Table 25 could be completed just from the perspective of the present treatment program, or from the perspective of past as well as present treatments, or for society as a whole. In the "Return on Investment" column, one could add the patient's debt to society -restitution owed victims or the cost of criminal justice services. The balance unpaid from previous treatment programs also could be added here.

Table 25. Sample Cumulative Costs and Benefits and Net Benefit

Time Investment Return on investment Cumulative investment Cumulative return on investment Net benefit
DateCost of treatment services deliveredBenefit to society, patient, or other individual Running total of all treatment costsRunning total of all benefits of treatmentCumulative return minus cumulative investment
1/3 start$376 (screening) $3760-$376
1/5$145 (session)$21 (drug-free day)$521$21-$500
1/6 $21 (drug-free day)$521$42-$479
1/8$95 (group)$21 (drug-free day)$616$63-$458
1/8$145 (session) $761$63-$698
1/9 $124 (income for employed day)$761$187-$574
1/9 $21 (drug-free day)$761$208-$553

Total investment in treatment expenses can be compared to the total monetary value of outcomes achieved for a cohort of patients (say, the first 100 patients entering the clinic following the first year of startup and operation).

Time to return on investment can be contrasted for different groups of patients, such as those receiving different procedures or exhibiting different processes. The cost-benefit of different procedures also can be compared by contrasting time to return on investment for patients treated by the different procedures.

Just as calculations of time to return on investment should include present-value benefits, more delayed costs also should be adjusted for present value. The latter procedure quantifies the judgment that programs that delay some costs are preferred over programs that require all expenditures up front.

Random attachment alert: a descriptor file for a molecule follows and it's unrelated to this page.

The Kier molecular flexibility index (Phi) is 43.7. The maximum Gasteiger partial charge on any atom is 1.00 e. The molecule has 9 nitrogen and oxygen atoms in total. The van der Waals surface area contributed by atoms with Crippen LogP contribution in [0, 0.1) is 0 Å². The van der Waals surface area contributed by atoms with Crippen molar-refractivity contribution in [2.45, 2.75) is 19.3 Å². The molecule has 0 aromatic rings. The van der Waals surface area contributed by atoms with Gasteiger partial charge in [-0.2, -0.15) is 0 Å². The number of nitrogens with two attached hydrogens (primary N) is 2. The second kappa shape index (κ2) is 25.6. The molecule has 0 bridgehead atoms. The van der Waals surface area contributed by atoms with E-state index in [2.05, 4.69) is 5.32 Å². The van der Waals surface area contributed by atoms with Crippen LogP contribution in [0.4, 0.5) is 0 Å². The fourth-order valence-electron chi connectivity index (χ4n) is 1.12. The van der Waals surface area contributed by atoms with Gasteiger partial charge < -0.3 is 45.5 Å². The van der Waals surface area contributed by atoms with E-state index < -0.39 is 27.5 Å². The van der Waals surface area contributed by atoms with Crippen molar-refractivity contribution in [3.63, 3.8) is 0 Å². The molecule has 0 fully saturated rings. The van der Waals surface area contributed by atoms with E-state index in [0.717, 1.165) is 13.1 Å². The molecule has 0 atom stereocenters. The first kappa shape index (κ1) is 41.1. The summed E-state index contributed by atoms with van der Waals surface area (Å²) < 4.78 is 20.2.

Potential Problems With Cost-Benefit Analysis

Erroneous Assumptions of Linearity

The strength of cost-benefit analysis also is its weakness or, more accurately, its problem. Because ratios can be calculated very readily (since costs and outcomes are in the same monetary units in most cost-benefit analyses), funders may make all the erroneous assumptions noted earlier that are encouraged by cost-outcome ratios .

Net benefit and time to return on investment forms of cost-benefit analysis encourage similar, and similarly erroneous, assumptions. For example, funders may incorrectly assume that because the benefit for an investment of $100,000 in a substance abuse treatment program is $50,000, doubling the investment to $200,000 will double the benefit to $100,000.

The common pattern of diminishing returns on investment would diminish this anticipated benefit to less than double. It also is possible that increasing the initial investment so much would allow entirely different (and much more effective and beneficial) treatment procedures to be used.

Some funders also may believe that increasing the investment in treatment might yield a quicker return on investment, which might not occur given limitations on how rapidly current treatment technology can modify the behaviors, life skills, and lifestyles associated with substance abuse.

Overemphasis on Monetary and Monetized Outcomes

The major problem with all forms of cost-benefit analysis is that monetary outcomes are the only outcomes considered. Most service providers, many patients, and some other interested parties believe that the most important outcomes of substance abuse treatment can hardly be quantified, much less monetized (translated into monetary outcomes). To note that some nonmonetary outcomes, such as reduced crime, can be monetized does not eliminate, but only reduces, this problem. Many providers are unwilling to consider placing a monetary value on the outcomes of their services. These providers often resent attempts by persons outside the treatment program to monetize their outcomes.

Critics also note that cost-benefit analysis has been used to justify a number of decisions that proved to be not only erroneous but disastrously so. For example, cost-benefit analyses conducted by State mental health hospitals in the 1980s apparently were used to justify sudden deinstitutionalization without preparation of the patient or the community. This removal of many mental patients from hospitals and placement into communities that were not prepared to provide necessary services exacerbated homelessness and amounted to abandonment of some patients.

This unwise decision does not necessarily mean that cost-benefit analysis is itself unwise. Problems arise when only one perspective is considered; it is important to adopt multiple perspectives in cost-outcome analyses. For example, in the deinstitutionalization analysis, only the perspective of the State mental hospital was considered.

Resources for Cost-Benefit Analysis

Several good books discuss the value of using cost-benefit analysis to evaluate programs (Nas 1996; Thompson 1980). A classic cost-benefit analysis performed in mental health (deinstitutionalization of schizophrenic patients) is provided by Weisbrod (1983). The much-discussed CALDATA study (Gerstein et al. 1994) also deserves your attention, as it is directly related to substance abuse treatment.